ST_Laws to tackle workplace discrimination in Singapore cannot be too rigid: Experts

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 Laws to tackle workplace discrimination in Singapore cannot be too rigid: Experts

Calvin Yang
AUG 10, 2021, 5:00 AM SGT

SINGAPORE - Laws to tackle workplace discrimination can better protect Singaporeans against errant employers who do not consider them fairly for job opportunities.

Yet legislation cannot be too rigid, labour observers told The Straits Times. If it is, there may be unintended consequences like deterring firms from setting up shop here and creating good jobs for locals.

This comes as a tripartite committee has been set up to examine policy options to boost efforts to tackle workplace discrimination.

The Tripartite Committee on Workplace Fairness will look into whether legislative protections should be pursued, and if so, the appropriate scope.

Sharing this in Parliament on July 26, Manpower Minister Tan See Leng said: "Legislation could give us more enforcement powers against errant employers beyond suspending work pass privileges, and confer better protection on employees who whistle-blow."

But laws alone do not determine better employment outcomes, noted Dr Tan.

Workplace discrimination - which comes in various forms such as based on nationality, race, age and gender - has received more attention over the past year, as the Covid-19 crisis continues to threaten livelihoods.

PeopleWorldwide Consulting managing director David Leong stressed that legislative protections must be based on evidence.

"Obvious biases and discriminatory acts must be established," he said. "Otherwise, this can be deemed a frightening witch hunt that can chase employers away."

Singapore Human Resources Institute president Low Peck Kem said: "While legislation may be seen as too blunt an instrument to be used, there are merits to reviewing and perhaps introducing new legislative measures if the progress towards fair employment practices is too slow or not getting traction."

Efforts to tackle various types of workplace discrimination here have been stepped up over the years.

Ms Linda Teo, country manager at ManpowerGroup Singapore, agreed that there is only so much that legislation can do. "In addition, it is critical to continue educating employers and employees on the importance of a diverse and inclusive workplace and encouraging them to be inclusive in their hiring and company policies."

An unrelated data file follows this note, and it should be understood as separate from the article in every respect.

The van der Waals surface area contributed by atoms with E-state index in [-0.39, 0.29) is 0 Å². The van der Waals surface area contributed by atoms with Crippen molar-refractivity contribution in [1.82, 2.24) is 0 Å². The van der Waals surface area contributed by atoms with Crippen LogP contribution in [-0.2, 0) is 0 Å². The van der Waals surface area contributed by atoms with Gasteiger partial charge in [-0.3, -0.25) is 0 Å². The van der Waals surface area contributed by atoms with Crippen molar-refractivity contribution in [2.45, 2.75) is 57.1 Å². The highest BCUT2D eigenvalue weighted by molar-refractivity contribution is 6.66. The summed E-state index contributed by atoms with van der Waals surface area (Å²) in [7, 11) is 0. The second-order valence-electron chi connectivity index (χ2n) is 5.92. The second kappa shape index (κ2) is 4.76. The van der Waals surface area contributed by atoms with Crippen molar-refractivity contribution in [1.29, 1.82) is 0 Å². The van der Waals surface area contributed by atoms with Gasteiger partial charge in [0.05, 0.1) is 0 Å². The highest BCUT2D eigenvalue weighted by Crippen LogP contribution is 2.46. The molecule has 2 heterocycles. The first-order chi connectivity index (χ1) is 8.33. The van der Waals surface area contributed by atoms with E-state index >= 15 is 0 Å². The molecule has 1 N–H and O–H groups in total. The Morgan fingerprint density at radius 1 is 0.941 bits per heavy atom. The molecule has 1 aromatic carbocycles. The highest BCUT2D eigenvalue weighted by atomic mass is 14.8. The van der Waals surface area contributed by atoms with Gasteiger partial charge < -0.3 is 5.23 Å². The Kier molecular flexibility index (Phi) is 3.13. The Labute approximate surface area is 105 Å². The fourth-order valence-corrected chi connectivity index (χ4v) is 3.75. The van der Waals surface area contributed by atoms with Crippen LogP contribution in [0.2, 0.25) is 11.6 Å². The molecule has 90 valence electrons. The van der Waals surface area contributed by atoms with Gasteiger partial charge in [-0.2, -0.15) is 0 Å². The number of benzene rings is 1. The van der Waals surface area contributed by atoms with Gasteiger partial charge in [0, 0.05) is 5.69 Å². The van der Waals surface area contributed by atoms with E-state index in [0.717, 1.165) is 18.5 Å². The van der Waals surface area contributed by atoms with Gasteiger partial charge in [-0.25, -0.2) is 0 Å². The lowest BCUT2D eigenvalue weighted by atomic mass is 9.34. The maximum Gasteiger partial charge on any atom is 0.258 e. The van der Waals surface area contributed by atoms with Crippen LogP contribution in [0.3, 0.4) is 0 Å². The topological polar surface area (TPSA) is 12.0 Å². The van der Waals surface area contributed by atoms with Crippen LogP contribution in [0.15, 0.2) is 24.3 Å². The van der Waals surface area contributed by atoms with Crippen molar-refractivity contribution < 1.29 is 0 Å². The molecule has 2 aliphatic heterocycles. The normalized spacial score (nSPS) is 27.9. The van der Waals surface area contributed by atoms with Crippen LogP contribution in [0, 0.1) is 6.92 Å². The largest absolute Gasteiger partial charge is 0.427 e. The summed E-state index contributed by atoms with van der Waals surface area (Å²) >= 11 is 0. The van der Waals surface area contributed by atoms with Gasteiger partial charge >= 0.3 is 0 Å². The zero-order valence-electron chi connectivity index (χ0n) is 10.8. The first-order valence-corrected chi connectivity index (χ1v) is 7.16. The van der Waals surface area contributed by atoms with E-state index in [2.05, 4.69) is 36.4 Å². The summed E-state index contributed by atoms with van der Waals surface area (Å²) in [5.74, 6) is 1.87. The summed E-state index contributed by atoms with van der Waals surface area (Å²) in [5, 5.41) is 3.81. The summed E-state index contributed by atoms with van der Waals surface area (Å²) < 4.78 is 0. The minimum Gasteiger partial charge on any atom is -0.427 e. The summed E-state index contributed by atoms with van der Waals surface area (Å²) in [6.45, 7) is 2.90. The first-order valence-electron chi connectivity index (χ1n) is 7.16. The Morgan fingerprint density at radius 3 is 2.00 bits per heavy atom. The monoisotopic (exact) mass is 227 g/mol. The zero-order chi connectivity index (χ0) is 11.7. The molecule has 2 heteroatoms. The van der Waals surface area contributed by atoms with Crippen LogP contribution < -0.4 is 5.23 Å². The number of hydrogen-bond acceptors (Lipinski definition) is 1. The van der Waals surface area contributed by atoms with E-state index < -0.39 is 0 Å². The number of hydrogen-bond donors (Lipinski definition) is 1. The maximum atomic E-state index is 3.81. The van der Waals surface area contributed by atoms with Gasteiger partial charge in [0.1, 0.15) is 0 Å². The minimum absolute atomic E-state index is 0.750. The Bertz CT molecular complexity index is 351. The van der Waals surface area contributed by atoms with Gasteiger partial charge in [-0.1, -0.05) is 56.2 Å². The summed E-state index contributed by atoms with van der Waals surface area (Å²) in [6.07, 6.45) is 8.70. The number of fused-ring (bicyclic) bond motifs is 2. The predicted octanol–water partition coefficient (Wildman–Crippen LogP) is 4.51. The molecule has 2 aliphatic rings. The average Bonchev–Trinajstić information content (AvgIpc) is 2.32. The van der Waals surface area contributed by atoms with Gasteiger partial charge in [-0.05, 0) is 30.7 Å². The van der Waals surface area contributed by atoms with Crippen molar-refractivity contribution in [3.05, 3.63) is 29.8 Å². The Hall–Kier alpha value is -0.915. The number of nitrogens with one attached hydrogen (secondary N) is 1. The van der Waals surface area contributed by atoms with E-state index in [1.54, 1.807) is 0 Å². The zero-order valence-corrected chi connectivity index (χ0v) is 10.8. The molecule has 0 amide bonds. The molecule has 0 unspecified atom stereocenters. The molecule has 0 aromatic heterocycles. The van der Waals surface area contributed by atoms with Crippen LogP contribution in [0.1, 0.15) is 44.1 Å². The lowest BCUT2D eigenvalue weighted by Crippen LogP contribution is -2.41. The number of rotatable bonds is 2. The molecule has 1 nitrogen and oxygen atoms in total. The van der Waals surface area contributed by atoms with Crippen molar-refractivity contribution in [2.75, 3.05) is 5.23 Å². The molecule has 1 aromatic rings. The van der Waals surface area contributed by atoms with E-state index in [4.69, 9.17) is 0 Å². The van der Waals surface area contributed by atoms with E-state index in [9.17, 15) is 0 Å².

Workplace discrimination can happen any time, during recruitment, performance appraisals or promotion, she added. Having a clear framework outlining what is considered discriminatory will help employers and employees to understand their rights.

"As much as we want to tackle workplace discrimination and protect employees, (the measures) need to safeguard employers' interests as well, to protect them from employees who may abuse the measures for personal gain," she said.

Experts believes unfair practices are more pronounced in countries with higher unemployment rates.

Some countries, such as Australia and the United States, have laws in place that prevent employers from asking personal details, such as age, ethnicity and disabilities, that can lead to discrimination, said Ms Teo. "The committee will need to determine what personal information is required for employers to assess a candidate's suitability for the job, and to what extent."

Observers highlighted the importance of staying open.

NeXT Career Consulting Group managing director Paul Heng said: "We must not lose sight of our dearth of natural resources, and will have to continue to count on people to drive our economy.

"We must also not kid ourselves that we do not need foreign talent." 

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